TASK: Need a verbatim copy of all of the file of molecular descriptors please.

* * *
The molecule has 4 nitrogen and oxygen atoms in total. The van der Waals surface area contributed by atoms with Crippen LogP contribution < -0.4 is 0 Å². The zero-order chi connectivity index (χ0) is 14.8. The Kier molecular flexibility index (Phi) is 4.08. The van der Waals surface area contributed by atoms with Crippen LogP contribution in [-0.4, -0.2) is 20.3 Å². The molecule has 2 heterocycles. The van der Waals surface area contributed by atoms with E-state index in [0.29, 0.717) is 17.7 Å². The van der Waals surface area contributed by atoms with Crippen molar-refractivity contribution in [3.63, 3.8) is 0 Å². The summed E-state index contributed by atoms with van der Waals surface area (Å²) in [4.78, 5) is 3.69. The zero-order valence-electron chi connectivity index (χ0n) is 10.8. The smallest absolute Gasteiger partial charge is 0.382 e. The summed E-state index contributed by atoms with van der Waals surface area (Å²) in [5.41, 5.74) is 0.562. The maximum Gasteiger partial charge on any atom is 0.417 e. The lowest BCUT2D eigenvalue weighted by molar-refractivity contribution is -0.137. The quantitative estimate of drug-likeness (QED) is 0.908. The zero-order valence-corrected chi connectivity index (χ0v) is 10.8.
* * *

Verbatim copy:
The molecule has 4 nitrogen and oxygen atoms in total. The van der Waals surface area contributed by atoms with Crippen LogP contribution < -0.4 is 0 Å². The zero-order chi connectivity index (χ0) is 14.8. The Kier molecular flexibility index (Phi) is 4.08. The van der Waals surface area contributed by atoms with Crippen LogP contribution in [-0.4, -0.2) is 20.3 Å². The molecule has 2 heterocycles. The van der Waals surface area contributed by atoms with E-state index in [0.29, 0.717) is 17.7 Å². The van der Waals surface area contributed by atoms with Crippen molar-refractivity contribution in [3.63, 3.8) is 0 Å². The summed E-state index contributed by atoms with van der Waals surface area (Å²) in [4.78, 5) is 3.69. The zero-order valence-electron chi connectivity index (χ0n) is 10.8. The smallest absolute Gasteiger partial charge is 0.382 e. The summed E-state index contributed by atoms with van der Waals surface area (Å²) in [5.41, 5.74) is 0.562. The maximum Gasteiger partial charge on any atom is 0.417 e. The lowest BCUT2D eigenvalue weighted by molar-refractivity contribution is -0.137. The quantitative estimate of drug-likeness (QED) is 0.908. The zero-order valence-corrected chi connectivity index (χ0v) is 10.8.